« EelmineJätka »
My share of credit equal with thine,
Amin. No; for it will be called
Honour in thee to spill thy sister's blood,
A brave revenge: But on me, that have walked
Of fearful cuckold, Oh, that word! Be quick. Mel. Then join with me.
Amin. I dare not do a sin, or else I would. Be speedy.
Mel. Then dare not fight with me; for that's a sin.
His grief distracts him: Call thy thoughts again, And to thyself pronounce the name of friend, And see what that will work. I will not fight, Amin. You must.
Mel. I will be killed first. Though my passions Offered the like to you, 'tis not this earth Shall buy my reason to it. Think awhile, For you are (I must weep, when I speak that) Almost besides yourself."
Amin. Oh, my soft temper!
So many sweet words from thy sister's mouth,
To embrace, and pardon her. I am mad, indeed,
Mel. Why thinks my friend
Iwill forget his honour? or, to save
Amin. A curse will follow that; but rather live, And suffer with me.
Mel. I'll do what worth shall bid me, and no
Amin. 'Faith, I am sick, and desperately, I hope; Yet, leaning thus, I feel a kind of ease.
Mel. Come, take again your mirth about you. Amin. I shall never do't.
Mel. I warrant you; look up; we'll walk together; Put thine arm here; all shall be well again. Amin. Thy love (oh, wretched!) ay, thy love, Melantius!
Why, I have nothing else.
Enter MELANTIUS again.
Diph. Yonder has been such laughing.
Diph. Why, our sister and the king; I thought their spleens would break; they laughed us all out of the room.
Mel. They must weep, Diphilus.
Diph. Must they?
Mel. They must.
Thou art my brother; and if I did believe Thou hadst a base thought, I would rip it out, Lie where it durst.
Diph. You should not; I would first mangle myself, and find it.
Mel. That was spoke according to our strain. Come, join thy hands to mine,
And swear a firmness to what project I
Diph. You do wrong us both:
Mel. It is as nobly said as I would wish. Anon I'll tell you wonders. We are wronged. Diph. But I will tell you now, we'll right our
Mel. Stay not: Prepare the armour in my house;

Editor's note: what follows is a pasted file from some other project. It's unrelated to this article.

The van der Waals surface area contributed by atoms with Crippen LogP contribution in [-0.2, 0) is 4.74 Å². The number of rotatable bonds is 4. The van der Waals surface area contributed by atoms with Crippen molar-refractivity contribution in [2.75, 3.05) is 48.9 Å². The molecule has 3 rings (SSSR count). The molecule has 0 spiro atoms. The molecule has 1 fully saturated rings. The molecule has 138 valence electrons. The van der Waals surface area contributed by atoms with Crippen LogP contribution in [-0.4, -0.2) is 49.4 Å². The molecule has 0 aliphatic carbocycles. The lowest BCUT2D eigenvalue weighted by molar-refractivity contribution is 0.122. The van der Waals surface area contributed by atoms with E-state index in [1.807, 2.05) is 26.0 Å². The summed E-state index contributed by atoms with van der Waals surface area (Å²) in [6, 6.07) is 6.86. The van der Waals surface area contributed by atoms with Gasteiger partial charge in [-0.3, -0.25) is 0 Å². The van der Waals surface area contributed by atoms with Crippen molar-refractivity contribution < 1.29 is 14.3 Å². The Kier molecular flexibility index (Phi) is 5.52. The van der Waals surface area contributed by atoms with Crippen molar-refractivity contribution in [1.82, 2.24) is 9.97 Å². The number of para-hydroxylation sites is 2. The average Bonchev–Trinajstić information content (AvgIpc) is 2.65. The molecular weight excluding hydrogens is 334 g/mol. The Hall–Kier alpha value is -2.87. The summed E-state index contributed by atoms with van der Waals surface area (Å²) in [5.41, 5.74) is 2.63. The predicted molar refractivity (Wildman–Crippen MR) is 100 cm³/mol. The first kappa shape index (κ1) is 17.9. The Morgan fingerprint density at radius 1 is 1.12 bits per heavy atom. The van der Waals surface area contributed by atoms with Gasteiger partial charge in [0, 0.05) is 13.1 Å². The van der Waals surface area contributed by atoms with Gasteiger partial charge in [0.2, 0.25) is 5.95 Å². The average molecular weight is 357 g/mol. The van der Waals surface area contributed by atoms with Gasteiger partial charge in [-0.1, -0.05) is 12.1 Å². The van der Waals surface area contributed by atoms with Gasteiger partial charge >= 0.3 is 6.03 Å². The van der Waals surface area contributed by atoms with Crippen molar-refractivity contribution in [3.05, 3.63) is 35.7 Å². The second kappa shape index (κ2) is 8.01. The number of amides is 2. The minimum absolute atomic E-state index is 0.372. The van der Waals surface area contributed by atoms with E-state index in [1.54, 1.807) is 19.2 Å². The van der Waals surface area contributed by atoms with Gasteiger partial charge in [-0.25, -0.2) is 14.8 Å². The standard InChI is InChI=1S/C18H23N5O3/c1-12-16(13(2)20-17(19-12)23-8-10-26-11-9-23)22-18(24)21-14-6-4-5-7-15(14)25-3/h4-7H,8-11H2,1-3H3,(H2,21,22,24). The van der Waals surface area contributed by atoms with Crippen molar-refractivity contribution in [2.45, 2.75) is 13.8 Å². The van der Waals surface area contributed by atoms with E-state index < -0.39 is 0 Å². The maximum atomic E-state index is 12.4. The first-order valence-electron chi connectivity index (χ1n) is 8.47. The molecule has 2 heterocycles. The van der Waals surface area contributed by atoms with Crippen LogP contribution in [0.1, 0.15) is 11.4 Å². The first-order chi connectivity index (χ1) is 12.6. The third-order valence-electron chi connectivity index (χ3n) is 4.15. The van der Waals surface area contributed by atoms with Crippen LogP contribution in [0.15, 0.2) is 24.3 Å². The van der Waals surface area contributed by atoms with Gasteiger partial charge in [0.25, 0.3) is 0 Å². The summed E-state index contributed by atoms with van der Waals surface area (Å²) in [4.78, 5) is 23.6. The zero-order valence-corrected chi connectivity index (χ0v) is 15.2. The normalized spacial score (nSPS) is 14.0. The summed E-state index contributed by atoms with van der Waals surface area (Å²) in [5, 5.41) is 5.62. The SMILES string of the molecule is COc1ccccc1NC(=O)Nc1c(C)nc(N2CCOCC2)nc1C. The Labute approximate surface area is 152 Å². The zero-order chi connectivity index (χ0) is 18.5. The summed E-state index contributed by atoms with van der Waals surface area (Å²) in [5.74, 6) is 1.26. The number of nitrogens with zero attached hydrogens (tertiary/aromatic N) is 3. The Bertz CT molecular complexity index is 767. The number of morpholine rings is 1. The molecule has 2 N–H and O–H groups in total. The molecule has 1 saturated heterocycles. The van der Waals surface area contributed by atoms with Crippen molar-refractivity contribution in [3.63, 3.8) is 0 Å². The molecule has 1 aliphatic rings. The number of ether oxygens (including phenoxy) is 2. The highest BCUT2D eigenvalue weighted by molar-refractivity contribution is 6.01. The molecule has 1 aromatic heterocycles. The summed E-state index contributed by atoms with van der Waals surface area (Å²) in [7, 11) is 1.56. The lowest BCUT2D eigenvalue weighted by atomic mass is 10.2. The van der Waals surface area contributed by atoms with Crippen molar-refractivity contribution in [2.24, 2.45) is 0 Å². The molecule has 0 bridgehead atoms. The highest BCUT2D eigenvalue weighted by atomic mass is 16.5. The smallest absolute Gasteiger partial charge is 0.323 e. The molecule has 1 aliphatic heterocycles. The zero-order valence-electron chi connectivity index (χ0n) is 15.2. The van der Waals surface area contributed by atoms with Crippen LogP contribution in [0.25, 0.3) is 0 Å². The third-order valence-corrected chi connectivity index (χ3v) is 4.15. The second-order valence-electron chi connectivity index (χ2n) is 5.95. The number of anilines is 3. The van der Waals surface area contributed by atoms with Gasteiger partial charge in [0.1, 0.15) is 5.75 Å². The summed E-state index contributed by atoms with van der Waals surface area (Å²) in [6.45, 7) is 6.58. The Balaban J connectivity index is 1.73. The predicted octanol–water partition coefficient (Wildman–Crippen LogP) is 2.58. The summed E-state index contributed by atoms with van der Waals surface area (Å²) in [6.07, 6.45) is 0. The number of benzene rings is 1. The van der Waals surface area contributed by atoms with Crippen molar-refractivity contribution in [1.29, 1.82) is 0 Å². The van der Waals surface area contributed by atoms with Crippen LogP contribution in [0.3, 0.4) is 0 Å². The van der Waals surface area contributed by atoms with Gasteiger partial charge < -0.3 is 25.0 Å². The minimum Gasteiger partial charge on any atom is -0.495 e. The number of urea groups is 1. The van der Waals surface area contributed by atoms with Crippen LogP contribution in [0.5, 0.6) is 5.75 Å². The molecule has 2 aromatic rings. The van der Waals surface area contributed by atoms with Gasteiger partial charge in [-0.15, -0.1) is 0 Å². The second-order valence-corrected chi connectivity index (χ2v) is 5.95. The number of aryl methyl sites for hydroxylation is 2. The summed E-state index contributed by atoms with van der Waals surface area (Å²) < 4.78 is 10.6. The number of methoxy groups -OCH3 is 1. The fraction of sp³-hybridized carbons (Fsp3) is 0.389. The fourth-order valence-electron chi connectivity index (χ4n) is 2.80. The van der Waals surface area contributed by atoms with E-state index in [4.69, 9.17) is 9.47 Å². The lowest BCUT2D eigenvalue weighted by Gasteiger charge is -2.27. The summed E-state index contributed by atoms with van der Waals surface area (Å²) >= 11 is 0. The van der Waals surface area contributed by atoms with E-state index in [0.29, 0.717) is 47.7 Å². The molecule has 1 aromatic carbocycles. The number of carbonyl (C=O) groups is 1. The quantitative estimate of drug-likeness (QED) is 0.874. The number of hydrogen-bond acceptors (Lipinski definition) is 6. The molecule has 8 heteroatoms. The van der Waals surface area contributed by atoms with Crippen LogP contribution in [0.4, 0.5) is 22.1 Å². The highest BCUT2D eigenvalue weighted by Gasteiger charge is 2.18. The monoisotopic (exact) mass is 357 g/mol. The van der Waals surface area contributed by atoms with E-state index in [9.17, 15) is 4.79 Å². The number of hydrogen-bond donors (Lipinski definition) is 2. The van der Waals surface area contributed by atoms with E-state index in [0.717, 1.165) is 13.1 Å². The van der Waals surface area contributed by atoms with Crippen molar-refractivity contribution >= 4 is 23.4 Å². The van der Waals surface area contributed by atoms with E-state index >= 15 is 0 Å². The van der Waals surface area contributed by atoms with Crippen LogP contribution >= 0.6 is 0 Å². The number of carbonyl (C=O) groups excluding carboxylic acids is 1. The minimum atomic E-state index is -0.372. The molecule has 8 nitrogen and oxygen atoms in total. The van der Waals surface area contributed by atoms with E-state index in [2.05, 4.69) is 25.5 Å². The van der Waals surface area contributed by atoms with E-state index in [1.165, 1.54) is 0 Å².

I hope my cause is just; I know my blood
Where he comes, shaking by me. Good my lord,
Cal. 'Tis well;
If I durst fight, your tongue would lie at quiet.
Without I have this fort.
Mel. You're touchy without all cause.
Mel. By mine honour I speak truth.
Mel. See, what starts you make into your hatred, to my love and freedom to you. I come with resolution to obtain a suit of you.
Cal. A suit of me! 'Tis very like it should be granted, sir.
Mel. Nay, go not hence:
Tis this; you have the keeping of the fort,
Cal. And should I help thee?
Give me a sudden answer, or already
Cal. If I say
I will not, he will kill me; I do see it
Cal. Methinks I feel myself
Enter MELANTIUS, EVADNE, and a lady.
Evad. Save you, sweet brother!
Methinks, you look, Evadne
Evad. Come, you would make me blush.
Mel. I would, Evadne: I shall displease my ends else.
Evad. You shall, if you commend me; I am bashful.
Come, sir, how do I look?
Mel. I would not have your women hear me Break into commendation of you; 'tis not seemly. Evad. Go, wait me in the gallery. Now speak. [Exeunt ladies.
Mel. I'll lock the door first.
Mel. I will not have your gilded things, that dance
Evad. You are strangely disposed, sir.
Mel. Good madam, not to make you merry. Evad. No; if you praise me, it will make me sad. Mel. Such a sad commendation I have for you. Evad. Brother, the court hath made you witty, And learn to riddle.
Mel. I praise the court for it: Has it learnt you nothing?
If they were written here, here in my forehead. This is saucy:
Look you intrude no more! There lies your way, Mel. Thou art my way, and I will tread upon thee, 'Till I find truth out.
Evad. What truth is that, you look for?
Rather to grapple with the plague, or stand
Evad. How, sir! where got you this report? Mel. Where there were people, in every place. Evad. They and the seconds of it are base people: Believe them not, they lied.
Mel. Do not play with mine anger, do not, wretch!
I come to know that desperate fool, that drew thee From thy fair life: Be wise, and lay him open. Evad. Unhand me, and learn manners: Such another
Forgetfulness forfeits your life.
Mel. Quench me this mighty humour, and then tell me
Whose whore you are; for you are one, I know it. Let all mine honours perish, but I'll find him, Though he lie locked up in thy blood! Be sudden; There is no facing it, and be not flattered!
The burnt air, when the Dog reigns, is not fouler Than thy contagious name, 'till thy repentance (If the gods grant thee any) purge thy sickness. Evad. Be gone! You are my brother; that's your safety.
Mel. I'll be a wolf first! 'Tis, to be thy brother, An infamy below the sin of coward.